Since my new mystery book opens with a story titled “The Agatha Principle”, it seems only appropriate to make my first blog a tribute to Agatha Christie, the Queen of Crime. I have a special fondness for Christie’s work, because she was the writer who first introduced me to the murder mystery. It is probably because I discovered her books as a teenager that I am writing murder mysteries today. Since those early years reading Agatha Christie, I have moved on to enjoy many other wonderful mystery writers, but it was her books that got me started on my love affair with the genre.
Over the years, I have read all of Agatha Christie’s mysteries and have seen the films that were based on her books. I have enjoyed the various television series made from her stories and I have seen several of her plays on stage. I also directed a production of The Mousetrap with my high-school drama students, so the only reason that Agatha Christie is now merely a ‘good’ as opposed to a ‘great’ read for me is that I know all the endings. However, I still occasionally get nostalgic pleasure in going back to one of her books and seeing the way she laid her trail of clues and red herrings to aid and divert the reader.
I was extremely flattered when the very first review of my first book said that I had written “Classic murder mystery stories reminiscent of Agatha Christie” and I am always irritated when literary or theatre snobs downgrade her work. Naturally, with such a huge volume of work, some pieces are going to be more engaging than others, but what other writer has set so many intriguing puzzles, loaded with clever twists and turns, for the mystery lover to solve? I have to admit, though, that I prefer the books and the television adaptions to the stage plays. I think the medium of film is better suited to generate suspense and put across the more reflective moments of the characters, whereas the stage plays, depending so much on dialogue, lose some of the tension that comes across so well in the books and on screen.
Still, if well-directed, the plays are tremendously entertaining. My favourite is Witness for the Prosecution, though, unfortunately, it is rarely performed, due to the large cast and the demands of the set. Ironically, since it is the only one I have staged, The Mousetrap is my least favourite, probably because the second act is long on interviews and short on action, making the script a considerable challenge for the director and cast. Given that the play has run for such a long time, many people talk of it as if it’s an institution rather than a mystery drama. Some of my theatrical friends consider it more of a farce than a mystery, a piece as innocuous as the game of Clue designed to please the middle-aged and the middle class. I don’t agree with that point of view. Yes, there is some humour, but the subject matter is serious and extremely topical—today’s newspapers frequently cover stories of social worker’s tragic mistakes, of foster-care gone wrong and officialdom passing the buck—and when played straight, The Mousetrap can be compelling. I’m a traditionalist, like my fictitious director, Jordan Hope, in my story “The Agatha Principle”, and I get extremely irritated when I see productions that veer into parody, with the actors descending into caricature in the search for cheap laughs instead of playing the characters for sincerity. I believe one of the real strengths of Agatha Christie is her understanding of human nature and the needs, passions and ambitions that govern people’s actions. However much the exterior trappings may date a story, those things never change.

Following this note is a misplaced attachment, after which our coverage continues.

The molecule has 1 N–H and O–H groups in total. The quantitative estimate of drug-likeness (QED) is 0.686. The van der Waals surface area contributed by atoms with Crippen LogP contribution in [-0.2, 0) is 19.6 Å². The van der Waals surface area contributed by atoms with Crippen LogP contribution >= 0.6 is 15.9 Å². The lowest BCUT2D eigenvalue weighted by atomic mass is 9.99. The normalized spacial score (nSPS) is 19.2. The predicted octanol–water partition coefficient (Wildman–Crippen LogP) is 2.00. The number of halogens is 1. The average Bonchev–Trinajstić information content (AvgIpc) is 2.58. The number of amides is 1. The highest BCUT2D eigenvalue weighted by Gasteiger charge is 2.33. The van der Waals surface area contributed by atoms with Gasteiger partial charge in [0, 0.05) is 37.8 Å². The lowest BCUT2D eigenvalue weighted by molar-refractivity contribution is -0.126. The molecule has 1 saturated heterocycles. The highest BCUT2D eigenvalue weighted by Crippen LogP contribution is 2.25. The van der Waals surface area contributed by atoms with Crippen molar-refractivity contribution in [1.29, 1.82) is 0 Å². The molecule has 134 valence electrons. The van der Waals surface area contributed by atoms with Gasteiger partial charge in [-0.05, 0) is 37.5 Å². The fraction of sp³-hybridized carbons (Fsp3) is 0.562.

The Mousetrap certainly has an impressive history. It was first performed in Nottingham in October, 1952. Most of the reviews were good, although the critic from the Sunday Dispatch disliked the play. According to the 1984 biography by Janet Morgan, Christie herself thought it “quite a nice little play” but did not believe it would run for much more than six months. Nobody could have realized what the future was going to hold. The play celebrates its 60th anniversary this year and two local productions have been part of that celebration. One, directed by my good friend, Dwayne Campbell, had a highly successful run at Vancouver’s Metro Theatre in April. Another followed soon afterwards in White Rock. These are only two of the many productions mounted world-wide to celebrate the milestone. However, I was not thinking about this special anniversary when my own story went into print. The timing was purely coincidental.
I wrote the first draft of “The Agatha Principle” in 2009 after re-reading Agatha Christie’s short story, “Three Blind Mice“. This was the story on which she based the play, The Mousetrap. After reading the story, an idea occurred to me, a twist that was a play on the plot of the Christie story. I hesitated at first, because of the issue of revealing the plot, but given the sixty-year record of public performance, and having scrolled the Internet and seen how the solution is so readily available on a variety of sites, I decided to go ahead, hoping that my story would be perceived in the spirit it was intended—as a tribute to Dame Agatha herself. However, this blog can serve as a spoiler alert: If you are anticipating attending one of the countless productions of The Mousetrap being mounted this year and you don`t know the ending of the play, you might want to wait before reading my story. And for those who do know the solution and intend to read my book, I hope you have as much fun trying to solve “The Agatha Principle” as I had weaving a tale around a clever plot devised by the ingenious Queen of Crime.